Preview: Bucks at Raptors
The Toronto Raptors regained their energy to bounce back in Game 4. Now it is up to the Milwaukee Bucks to do the same Monday night in Game 5 of the best-of-seven Eastern Conference first-round playoff series.
After being humiliated in Game 3, the Raptors made some adjustments both in strategy and attitude Saturday to even the series 2-2 with an 87-76 victory at the BMO Harris Bradley Center.
“I’ve always said we play better with our backs against the wall,” Raptors coach Dwane Casey said. “It’s a tough way to live, but I love our team’s resilient personality.
“I wish we wouldn’t have a stinker before we play that way, but if we can consistently get everybody at their potential level, I think we’ll be in good shape.”
The Bucks committed 21 turnovers Saturday. Seven of those were by Giannis Antetokounmpo, who was held to 14 points on 6-of-19 shooting from the field.
“We need to do a better job moving the ball, find the open guy,” Antetokounmpo said. “The Raptors are collapsing in the paint and we need to do a better job of finding the open man and take care of the ball. If we do that, we’re going to be in a great position.”
It will be up to the Bucks to show their resilience in Game 5 at the Air Canada Centre if they want to regain the advantage they had after winning 97-83 in Game 1 at Toronto and 104-77 in Game 3 at Milwaukee.
“Our tempo was extremely slow,” Bucks coach Jason Kidd said Saturday. “Give them credit; they slowed us down. It wasn’t a high-scoring game. No one could make a shot.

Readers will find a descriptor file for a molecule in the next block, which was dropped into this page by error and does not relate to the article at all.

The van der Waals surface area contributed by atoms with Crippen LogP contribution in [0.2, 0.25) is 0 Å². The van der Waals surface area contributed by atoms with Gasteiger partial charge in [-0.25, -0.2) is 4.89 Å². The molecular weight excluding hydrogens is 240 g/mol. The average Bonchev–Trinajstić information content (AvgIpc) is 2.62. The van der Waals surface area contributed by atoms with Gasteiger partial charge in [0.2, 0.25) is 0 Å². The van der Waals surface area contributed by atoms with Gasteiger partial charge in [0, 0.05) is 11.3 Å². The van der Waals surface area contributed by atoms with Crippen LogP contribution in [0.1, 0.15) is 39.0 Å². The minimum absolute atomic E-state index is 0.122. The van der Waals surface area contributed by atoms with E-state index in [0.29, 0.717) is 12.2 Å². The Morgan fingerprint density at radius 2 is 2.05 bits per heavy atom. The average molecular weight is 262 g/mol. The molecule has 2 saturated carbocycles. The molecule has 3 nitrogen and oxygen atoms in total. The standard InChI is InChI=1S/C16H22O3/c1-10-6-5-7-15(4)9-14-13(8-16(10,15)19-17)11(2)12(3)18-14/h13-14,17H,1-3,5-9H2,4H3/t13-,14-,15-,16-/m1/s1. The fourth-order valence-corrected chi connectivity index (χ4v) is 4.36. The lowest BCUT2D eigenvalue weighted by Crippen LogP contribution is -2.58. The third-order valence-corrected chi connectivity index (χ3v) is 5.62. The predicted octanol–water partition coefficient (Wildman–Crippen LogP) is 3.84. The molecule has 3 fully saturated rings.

“But our tempo in that second half came to a halt. Our energy level was low, for whatever reason. We’ve got to fix that going into Game 5.”
Among the adjustments made by the Raptors on Saturday was to use center Jonas Valanciunas off the bench and start guard Norman Powell at small forward.
Powell provided a spark at both ends of the court just as he did in last year’s playoff series against the Indiana Pacers.
He scored 12 points – including five straight to give Toronto a 10-point lead in the fourth quarter — and also helped provide strong defense against Bucks guard Khris Middleton.
Powell’s role was to go to the hoop to help open things up for Kyle Lowry, who had 18 points, and DeMar DeRozan, who had 33 points after scoring only eight with no field goals in Game 3.
“Just to have a presence there, to put the defense in rotation,” Powell said. “We needed more drives, more kick-outs to have their defense scrambling because they’re so long.
“Their length is really disruptive, they’re blitzing Kyle and DeMar in pick-and-rolls so you need someone to attack, loosen up the defense and re-attack on the kick-outs or hit the shooters for open shots.”
Valanciunas, who has started 357 games and come off the bench six times in his career, came into the game when Bucks center Greg Monroe entered.
Valanciunas scored 12 points and Monroe had 14.
“I thought (Valanciunas) handled it really well,” Casey said. “It’s tough for a guy that’s started every game that he’s been physically ready for and able to play.
“And to understand this is the playoffs, it wasn’t anything he did wrong but just the matchup that he had with Monroe. I thought he came in and did an excellent job. He had the proper attitude, proper disposition and he was a pro.”
Said Monroe said: “We just couldn’t really score, honestly. They only had 87 points. It was just a sloppy game for us. We definitely got off to a slow start; we didn’t come out energetic. We have to come out ready. It’s the playoffs. From the tip to the last horn, you’ve got to play at a high level.”
DeRozan was feeling a sigh of relief after picking up his play.
“I was just going quick, being aggressive, not waiting on the doubles,” DeRozan said. “It was getting to my sweet spot and making a quick move, a quick play.
“We played two Game 7s last year; we played six games in the conference finals with the champs (the Cleveland Cavaliers). You go back to every moment you were in and understand what needs to be done, if you’re coming off a bad game.”